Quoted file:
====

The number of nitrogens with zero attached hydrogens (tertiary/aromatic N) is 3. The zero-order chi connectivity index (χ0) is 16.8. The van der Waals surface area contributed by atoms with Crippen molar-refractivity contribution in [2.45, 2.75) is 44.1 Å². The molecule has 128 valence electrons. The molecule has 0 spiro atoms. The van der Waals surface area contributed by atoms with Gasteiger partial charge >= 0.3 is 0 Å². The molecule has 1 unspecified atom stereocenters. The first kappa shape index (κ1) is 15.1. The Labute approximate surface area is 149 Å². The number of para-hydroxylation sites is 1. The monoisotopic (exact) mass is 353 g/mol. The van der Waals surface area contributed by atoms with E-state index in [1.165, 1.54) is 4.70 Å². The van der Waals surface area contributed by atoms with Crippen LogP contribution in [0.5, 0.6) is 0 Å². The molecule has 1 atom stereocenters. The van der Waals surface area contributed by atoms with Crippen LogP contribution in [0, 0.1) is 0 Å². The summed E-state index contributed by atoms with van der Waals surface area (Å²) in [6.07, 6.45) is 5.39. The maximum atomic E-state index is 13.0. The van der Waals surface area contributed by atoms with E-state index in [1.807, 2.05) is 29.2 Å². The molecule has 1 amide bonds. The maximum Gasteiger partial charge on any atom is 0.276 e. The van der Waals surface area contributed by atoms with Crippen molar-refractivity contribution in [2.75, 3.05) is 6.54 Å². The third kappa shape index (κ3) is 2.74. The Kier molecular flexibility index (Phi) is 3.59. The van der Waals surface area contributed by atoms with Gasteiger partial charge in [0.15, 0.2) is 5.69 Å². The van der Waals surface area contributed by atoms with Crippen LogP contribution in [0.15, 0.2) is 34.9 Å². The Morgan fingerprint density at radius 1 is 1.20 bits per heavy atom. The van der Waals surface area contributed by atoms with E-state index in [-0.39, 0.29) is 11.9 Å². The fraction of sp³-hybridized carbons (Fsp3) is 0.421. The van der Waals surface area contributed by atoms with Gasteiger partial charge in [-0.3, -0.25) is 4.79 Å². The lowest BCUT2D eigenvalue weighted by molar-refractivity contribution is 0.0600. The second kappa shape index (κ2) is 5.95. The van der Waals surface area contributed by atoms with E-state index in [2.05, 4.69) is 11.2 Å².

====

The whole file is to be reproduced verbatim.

The number of nitrogens with zero attached hydrogens (tertiary/aromatic N) is 3. The zero-order chi connectivity index (χ0) is 16.8. The van der Waals surface area contributed by atoms with Crippen molar-refractivity contribution in [2.45, 2.75) is 44.1 Å². The molecule has 128 valence electrons. The molecule has 0 spiro atoms. The van der Waals surface area contributed by atoms with Gasteiger partial charge >= 0.3 is 0 Å². The molecule has 1 unspecified atom stereocenters. The first kappa shape index (κ1) is 15.1. The Labute approximate surface area is 149 Å². The number of para-hydroxylation sites is 1. The monoisotopic (exact) mass is 353 g/mol. The van der Waals surface area contributed by atoms with E-state index in [1.165, 1.54) is 4.70 Å². The van der Waals surface area contributed by atoms with Crippen LogP contribution in [0.5, 0.6) is 0 Å². The molecule has 1 atom stereocenters. The van der Waals surface area contributed by atoms with Crippen LogP contribution in [0, 0.1) is 0 Å². The summed E-state index contributed by atoms with van der Waals surface area (Å²) in [6.07, 6.45) is 5.39. The maximum atomic E-state index is 13.0. The van der Waals surface area contributed by atoms with E-state index in [1.807, 2.05) is 29.2 Å². The molecule has 1 amide bonds. The maximum Gasteiger partial charge on any atom is 0.276 e. The van der Waals surface area contributed by atoms with Crippen molar-refractivity contribution in [2.75, 3.05) is 6.54 Å². The third kappa shape index (κ3) is 2.74. The Kier molecular flexibility index (Phi) is 3.59. The van der Waals surface area contributed by atoms with Gasteiger partial charge in [0.15, 0.2) is 5.69 Å². The van der Waals surface area contributed by atoms with Crippen LogP contribution in [0.15, 0.2) is 34.9 Å². The Morgan fingerprint density at radius 1 is 1.20 bits per heavy atom. The van der Waals surface area contributed by atoms with E-state index in [-0.39, 0.29) is 11.9 Å². The fraction of sp³-hybridized carbons (Fsp3) is 0.421. The van der Waals surface area contributed by atoms with Gasteiger partial charge in [-0.3, -0.25) is 4.79 Å². The lowest BCUT2D eigenvalue weighted by molar-refractivity contribution is 0.0600. The second kappa shape index (κ2) is 5.95. The van der Waals surface area contributed by atoms with E-state index in [2.05, 4.69) is 11.2 Å².